Today the "ping pong ball in a clothes dryer" (my way of surfing the web) ended up at a place I'm not sure I've ever been, Had Enough Therapy?, the blog of life coach Stuart Schneiderman, where I encountered the link to an interesting study from Rice University's Graduate School of Business which shows that "Disgusting Environments Lead to Unethical Behavior" .
In a series of experiments, lead author Vikas Mittal and colleagues showed some of the study volunteers images intended to invoke disgust: cat litter, diapers, the bathroom scene from Trainspotters. Afterwards, the participants did a series of tasks that were designed to tempt them into cheating and lying for their own personal gain, and the people who’d seen the gross stuff were more likely to behave badly.Going to the Rice press release:
“As an emotion, disgust is designed as a protection,” said Vikas Mittal, the J. Hugh Liedtke Professor of Marketing at Rice’s Jones Graduate School of Business. “When people feel disgusted, they tend to remove themselves from a situation. The instinct is to protect oneself. People become focused on ‘self’ and they’re less likely to think about other people. Small cheating starts to occur: If I’m disgusted and more focused on myself and I need to lie a little bit to gain a small advantage, I’ll do that. That’s the underlying mechanism.”That last part is stuck in my brain. In this experiment, after they completely disgusted their experimental group, they had the group evaluate cleaning products like hand sanitizers, body washes, and cleaning solutions like Windex. After being exposed to the cleaning products, actually just the thought of the cleaning products, they were less likely to engage in cheating and other less ethical behaviors than the group that didn't evaluate the cleaning products.
In turn, the researchers found that cleansing behaviors actually mitigate the self-serving effects of disgust. “If you can create conditions where people’s disgust is mitigated, you should not see this (unethical) effect,” Mittal said. “One way to mitigate disgust is to make people think about something clean. If you can make people think of cleaning products – for example, Kleenex or Windex – the emotion of disgust is mitigated, so the likelihood of cheating also goes away. People don’t know it, but these small emotions are constantly affecting them.”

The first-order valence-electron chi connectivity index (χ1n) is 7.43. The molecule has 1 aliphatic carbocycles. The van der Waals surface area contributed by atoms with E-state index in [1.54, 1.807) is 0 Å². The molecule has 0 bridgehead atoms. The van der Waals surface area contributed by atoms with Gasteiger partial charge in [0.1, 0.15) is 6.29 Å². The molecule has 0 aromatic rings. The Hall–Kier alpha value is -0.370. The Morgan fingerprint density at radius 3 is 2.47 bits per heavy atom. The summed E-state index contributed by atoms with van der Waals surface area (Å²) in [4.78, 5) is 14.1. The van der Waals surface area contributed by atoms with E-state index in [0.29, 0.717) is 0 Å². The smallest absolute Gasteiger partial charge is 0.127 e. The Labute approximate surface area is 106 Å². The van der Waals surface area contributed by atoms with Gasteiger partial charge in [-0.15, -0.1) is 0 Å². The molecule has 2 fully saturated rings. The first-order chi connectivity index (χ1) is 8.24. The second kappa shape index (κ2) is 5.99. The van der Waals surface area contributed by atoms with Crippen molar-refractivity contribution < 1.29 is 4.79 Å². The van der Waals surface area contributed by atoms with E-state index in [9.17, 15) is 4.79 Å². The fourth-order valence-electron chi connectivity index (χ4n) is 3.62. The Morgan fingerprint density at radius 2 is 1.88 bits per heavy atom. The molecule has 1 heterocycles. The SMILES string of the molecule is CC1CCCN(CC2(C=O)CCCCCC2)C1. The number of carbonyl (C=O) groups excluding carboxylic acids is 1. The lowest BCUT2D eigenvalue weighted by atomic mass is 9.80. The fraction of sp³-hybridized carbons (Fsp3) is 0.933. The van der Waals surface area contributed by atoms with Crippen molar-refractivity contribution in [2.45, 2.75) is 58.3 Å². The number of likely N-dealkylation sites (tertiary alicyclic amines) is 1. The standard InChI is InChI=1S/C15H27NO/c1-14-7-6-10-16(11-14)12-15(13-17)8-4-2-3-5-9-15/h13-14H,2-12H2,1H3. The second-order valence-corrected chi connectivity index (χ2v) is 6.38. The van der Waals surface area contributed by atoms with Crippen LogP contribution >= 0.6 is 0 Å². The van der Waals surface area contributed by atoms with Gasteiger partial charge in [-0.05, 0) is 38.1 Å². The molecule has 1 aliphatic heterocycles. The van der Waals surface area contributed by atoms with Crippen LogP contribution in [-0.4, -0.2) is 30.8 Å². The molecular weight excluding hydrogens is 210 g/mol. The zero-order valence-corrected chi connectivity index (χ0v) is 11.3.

It seems possible that people within the last few hundred years could have noticed that cheating and other antisocial - dare I say, immoral? - behaviors tended to come from people with less than stellar hygiene. Or perhaps they noticed that people who made the effort to stay clean and wear clean clothes were less likely to cheat them. It doesn't seem like a long stretch from there to saying "Cleanliness is next to Godliness".
MIT professor Gruber, to make fun of people without their "elite" education. It's common for self-described intellectuals to make fun of "old wives' tales" and the wisdom of common people. Things like this make me respect older societies all the more.
Cleanliness is indeed next to Godliness - but only in an Irish dictionary.ReplyDelete
Whereas today, our children are taught that cheating is completely acceptable. "Everybody does it".ReplyDelete
BUT - I feel the need to add that "cheating" on taxes, where you are simply trying to get the armed robber to take a little less of _your_ money, is A-OK in my book. Not that I have the balls to risk a visit from the IRS myself., but I don't necessarily disrespect those who do :-)
[The Left calls it "cheating" if it defeats their agenda, rather than if it is actually immoral.]